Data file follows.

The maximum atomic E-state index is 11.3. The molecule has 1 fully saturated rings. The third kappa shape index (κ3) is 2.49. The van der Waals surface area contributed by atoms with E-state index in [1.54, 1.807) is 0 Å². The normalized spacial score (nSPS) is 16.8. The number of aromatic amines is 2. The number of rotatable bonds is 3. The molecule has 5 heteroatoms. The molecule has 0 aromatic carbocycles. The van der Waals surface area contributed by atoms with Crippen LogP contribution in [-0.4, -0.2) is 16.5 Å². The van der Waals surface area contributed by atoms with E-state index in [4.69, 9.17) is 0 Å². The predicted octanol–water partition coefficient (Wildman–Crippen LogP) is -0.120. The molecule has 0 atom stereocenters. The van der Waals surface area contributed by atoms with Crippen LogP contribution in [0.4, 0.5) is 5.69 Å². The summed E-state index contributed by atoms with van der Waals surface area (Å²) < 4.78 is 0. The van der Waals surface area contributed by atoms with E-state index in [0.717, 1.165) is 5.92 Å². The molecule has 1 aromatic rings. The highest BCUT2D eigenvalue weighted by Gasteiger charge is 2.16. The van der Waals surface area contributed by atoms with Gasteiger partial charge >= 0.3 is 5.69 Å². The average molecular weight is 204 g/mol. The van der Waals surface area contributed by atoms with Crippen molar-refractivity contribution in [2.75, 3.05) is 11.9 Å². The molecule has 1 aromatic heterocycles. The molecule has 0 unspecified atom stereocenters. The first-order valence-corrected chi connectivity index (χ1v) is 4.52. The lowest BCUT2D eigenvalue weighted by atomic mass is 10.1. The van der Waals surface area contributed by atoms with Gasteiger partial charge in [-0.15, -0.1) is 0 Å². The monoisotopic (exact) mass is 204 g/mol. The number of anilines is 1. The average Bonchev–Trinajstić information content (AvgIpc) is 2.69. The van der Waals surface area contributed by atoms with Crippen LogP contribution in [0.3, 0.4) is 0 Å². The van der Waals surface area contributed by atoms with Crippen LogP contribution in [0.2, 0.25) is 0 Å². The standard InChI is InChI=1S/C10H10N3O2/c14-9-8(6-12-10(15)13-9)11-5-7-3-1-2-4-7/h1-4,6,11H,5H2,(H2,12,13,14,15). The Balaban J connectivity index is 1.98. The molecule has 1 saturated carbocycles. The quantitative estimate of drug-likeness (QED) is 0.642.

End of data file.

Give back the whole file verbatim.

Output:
The maximum atomic E-state index is 11.3. The molecule has 1 fully saturated rings. The third kappa shape index (κ3) is 2.49. The van der Waals surface area contributed by atoms with E-state index in [1.54, 1.807) is 0 Å². The normalized spacial score (nSPS) is 16.8. The number of aromatic amines is 2. The number of rotatable bonds is 3. The molecule has 5 heteroatoms. The molecule has 0 aromatic carbocycles. The van der Waals surface area contributed by atoms with Crippen LogP contribution in [-0.4, -0.2) is 16.5 Å². The van der Waals surface area contributed by atoms with E-state index in [4.69, 9.17) is 0 Å². The predicted octanol–water partition coefficient (Wildman–Crippen LogP) is -0.120. The molecule has 0 atom stereocenters. The van der Waals surface area contributed by atoms with Crippen LogP contribution in [0.4, 0.5) is 5.69 Å². The summed E-state index contributed by atoms with van der Waals surface area (Å²) < 4.78 is 0. The van der Waals surface area contributed by atoms with E-state index in [0.717, 1.165) is 5.92 Å². The molecule has 1 aromatic rings. The highest BCUT2D eigenvalue weighted by Gasteiger charge is 2.16. The van der Waals surface area contributed by atoms with Gasteiger partial charge >= 0.3 is 5.69 Å². The average molecular weight is 204 g/mol. The van der Waals surface area contributed by atoms with Crippen molar-refractivity contribution in [2.75, 3.05) is 11.9 Å². The molecule has 1 aromatic heterocycles. The molecule has 0 unspecified atom stereocenters. The first-order valence-corrected chi connectivity index (χ1v) is 4.52. The lowest BCUT2D eigenvalue weighted by atomic mass is 10.1. The van der Waals surface area contributed by atoms with Gasteiger partial charge in [-0.15, -0.1) is 0 Å². The monoisotopic (exact) mass is 204 g/mol. The number of anilines is 1. The average Bonchev–Trinajstić information content (AvgIpc) is 2.69. The van der Waals surface area contributed by atoms with Crippen LogP contribution in [0.3, 0.4) is 0 Å². The van der Waals surface area contributed by atoms with Crippen LogP contribution in [0.2, 0.25) is 0 Å². The standard InChI is InChI=1S/C10H10N3O2/c14-9-8(6-12-10(15)13-9)11-5-7-3-1-2-4-7/h1-4,6,11H,5H2,(H2,12,13,14,15). The Balaban J connectivity index is 1.98. The molecule has 1 saturated carbocycles. The quantitative estimate of drug-likeness (QED) is 0.642.